|The Globe Travel Guide
Globe Travel Guide
© David Williams
Paddleship Waverley trip to Tiree
9 May 2004
The paddleship Waverley was built in Glasgow in 1947 and was named after the Waverley novels of Sir Walter Scott. During the summer months the ship carries passengers on trips in the Firth of Clyde and between ports on Scotland`s west coast.
This article describes a day trip from the west-coast town of Oban to the island of Tiree, with a brief stop at Tobermory on Mull. The voyage allows passengers to see some of Scotland`s most spectacular coastal scenery.
North Pier, 9.20am - and a queue of excited travellers snakes alongside
the Waverley, the world's only sea-going paddleship. The welcoming
smell of hot bacon rolls wafts up from the ship's galley and the sun is
beginning to peek out from behind the clouds. Good omens for a superb
day. All trips on the Waverley are special - such is the affection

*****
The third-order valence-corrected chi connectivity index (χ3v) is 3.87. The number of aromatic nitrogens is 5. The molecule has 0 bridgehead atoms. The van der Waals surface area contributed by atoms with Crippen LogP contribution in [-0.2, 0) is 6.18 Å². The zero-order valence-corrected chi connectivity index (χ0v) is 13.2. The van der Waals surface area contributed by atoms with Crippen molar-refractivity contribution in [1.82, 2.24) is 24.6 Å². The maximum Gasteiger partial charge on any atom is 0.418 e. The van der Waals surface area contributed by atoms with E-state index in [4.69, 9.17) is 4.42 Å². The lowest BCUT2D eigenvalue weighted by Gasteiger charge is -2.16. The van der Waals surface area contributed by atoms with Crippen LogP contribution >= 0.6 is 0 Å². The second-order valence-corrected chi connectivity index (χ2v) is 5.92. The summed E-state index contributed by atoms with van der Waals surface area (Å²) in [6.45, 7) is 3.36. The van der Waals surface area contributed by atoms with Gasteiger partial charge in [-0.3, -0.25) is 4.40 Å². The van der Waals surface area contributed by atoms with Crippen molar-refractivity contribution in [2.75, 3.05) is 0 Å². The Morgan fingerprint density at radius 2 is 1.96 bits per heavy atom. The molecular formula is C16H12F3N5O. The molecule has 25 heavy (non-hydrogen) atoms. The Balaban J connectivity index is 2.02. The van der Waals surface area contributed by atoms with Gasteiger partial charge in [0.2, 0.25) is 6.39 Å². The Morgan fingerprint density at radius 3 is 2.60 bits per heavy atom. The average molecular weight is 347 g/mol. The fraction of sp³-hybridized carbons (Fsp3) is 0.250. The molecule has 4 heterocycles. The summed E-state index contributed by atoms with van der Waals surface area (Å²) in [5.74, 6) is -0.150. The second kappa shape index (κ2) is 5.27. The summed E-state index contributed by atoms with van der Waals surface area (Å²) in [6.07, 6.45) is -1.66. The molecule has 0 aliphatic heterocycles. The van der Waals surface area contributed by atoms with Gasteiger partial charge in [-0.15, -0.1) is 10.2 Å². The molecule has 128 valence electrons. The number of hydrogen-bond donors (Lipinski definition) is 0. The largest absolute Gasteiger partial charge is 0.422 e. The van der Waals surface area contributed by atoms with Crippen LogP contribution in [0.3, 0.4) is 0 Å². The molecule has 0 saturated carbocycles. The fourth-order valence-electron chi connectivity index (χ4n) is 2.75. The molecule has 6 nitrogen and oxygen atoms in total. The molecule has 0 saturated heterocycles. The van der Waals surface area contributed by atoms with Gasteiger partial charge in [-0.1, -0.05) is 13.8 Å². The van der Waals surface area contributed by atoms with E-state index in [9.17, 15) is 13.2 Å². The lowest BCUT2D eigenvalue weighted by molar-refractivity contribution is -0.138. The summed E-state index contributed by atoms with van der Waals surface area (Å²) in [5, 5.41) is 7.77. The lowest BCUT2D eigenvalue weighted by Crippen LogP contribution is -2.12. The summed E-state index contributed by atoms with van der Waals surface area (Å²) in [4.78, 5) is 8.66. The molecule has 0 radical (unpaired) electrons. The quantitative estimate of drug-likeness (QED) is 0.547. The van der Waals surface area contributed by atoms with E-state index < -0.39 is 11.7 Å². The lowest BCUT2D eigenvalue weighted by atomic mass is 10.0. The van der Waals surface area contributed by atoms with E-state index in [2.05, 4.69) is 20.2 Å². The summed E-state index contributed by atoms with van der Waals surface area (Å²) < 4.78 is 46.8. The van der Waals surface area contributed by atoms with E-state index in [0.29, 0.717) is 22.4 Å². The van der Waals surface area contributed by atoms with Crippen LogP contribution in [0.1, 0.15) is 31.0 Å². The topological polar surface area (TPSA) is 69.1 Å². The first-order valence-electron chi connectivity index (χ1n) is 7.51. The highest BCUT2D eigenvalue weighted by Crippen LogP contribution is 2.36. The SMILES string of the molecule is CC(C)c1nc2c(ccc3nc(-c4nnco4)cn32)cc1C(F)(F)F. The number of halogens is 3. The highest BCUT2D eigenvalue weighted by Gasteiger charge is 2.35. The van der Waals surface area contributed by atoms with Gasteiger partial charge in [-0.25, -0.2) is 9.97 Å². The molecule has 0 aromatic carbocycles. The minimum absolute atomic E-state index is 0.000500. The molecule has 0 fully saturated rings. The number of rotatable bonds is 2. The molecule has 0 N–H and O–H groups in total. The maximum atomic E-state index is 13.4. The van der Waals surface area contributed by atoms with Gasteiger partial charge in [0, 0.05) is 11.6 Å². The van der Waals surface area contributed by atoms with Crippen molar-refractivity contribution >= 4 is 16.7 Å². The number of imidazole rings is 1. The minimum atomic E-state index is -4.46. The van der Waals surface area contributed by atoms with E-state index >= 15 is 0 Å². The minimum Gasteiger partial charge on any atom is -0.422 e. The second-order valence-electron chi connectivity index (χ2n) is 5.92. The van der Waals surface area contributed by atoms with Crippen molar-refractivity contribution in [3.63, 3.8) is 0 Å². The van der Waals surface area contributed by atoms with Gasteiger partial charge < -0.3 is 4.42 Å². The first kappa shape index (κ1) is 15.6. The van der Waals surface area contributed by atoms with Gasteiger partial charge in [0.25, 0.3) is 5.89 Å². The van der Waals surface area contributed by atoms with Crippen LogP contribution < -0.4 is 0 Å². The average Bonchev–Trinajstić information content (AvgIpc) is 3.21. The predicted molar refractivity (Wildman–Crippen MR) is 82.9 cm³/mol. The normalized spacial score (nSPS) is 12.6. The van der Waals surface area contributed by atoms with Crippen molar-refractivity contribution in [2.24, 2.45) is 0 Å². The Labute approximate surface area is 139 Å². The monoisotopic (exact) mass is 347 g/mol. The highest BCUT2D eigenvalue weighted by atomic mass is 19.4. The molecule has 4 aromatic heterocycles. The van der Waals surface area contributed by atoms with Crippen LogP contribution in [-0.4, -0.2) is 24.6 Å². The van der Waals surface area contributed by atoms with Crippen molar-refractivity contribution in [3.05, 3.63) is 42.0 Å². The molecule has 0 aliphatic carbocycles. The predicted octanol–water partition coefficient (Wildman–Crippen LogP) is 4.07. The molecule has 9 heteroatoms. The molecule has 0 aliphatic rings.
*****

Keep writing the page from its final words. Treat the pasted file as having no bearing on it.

west-coast Scots have for the ship - and today's trip is also an historical
journey as it will be the first-ever paddleship excursion to the Inner
Hebridean island of Tiree.
As the warming
rays of the sun suddenly break through the cloud, we head across the firth
towards the island of Mull, its tall volcanic hills draped with early-morning
mist. Most of the passengers are holidaymakers, Scots from west and central
Scotland, or paddleship fans; few foreign tongues are heard. Many passengers
chat, admire the scenery or while away their time reading the Sunday papers.
Others busy themselves by looking for minke whales, porpoises and seabirds.
One keen traveller keeps his eye on his GPS device, every few minutes
entering the ship's position in his notebook; he doesn`t need to watch
the scenery to know where he is.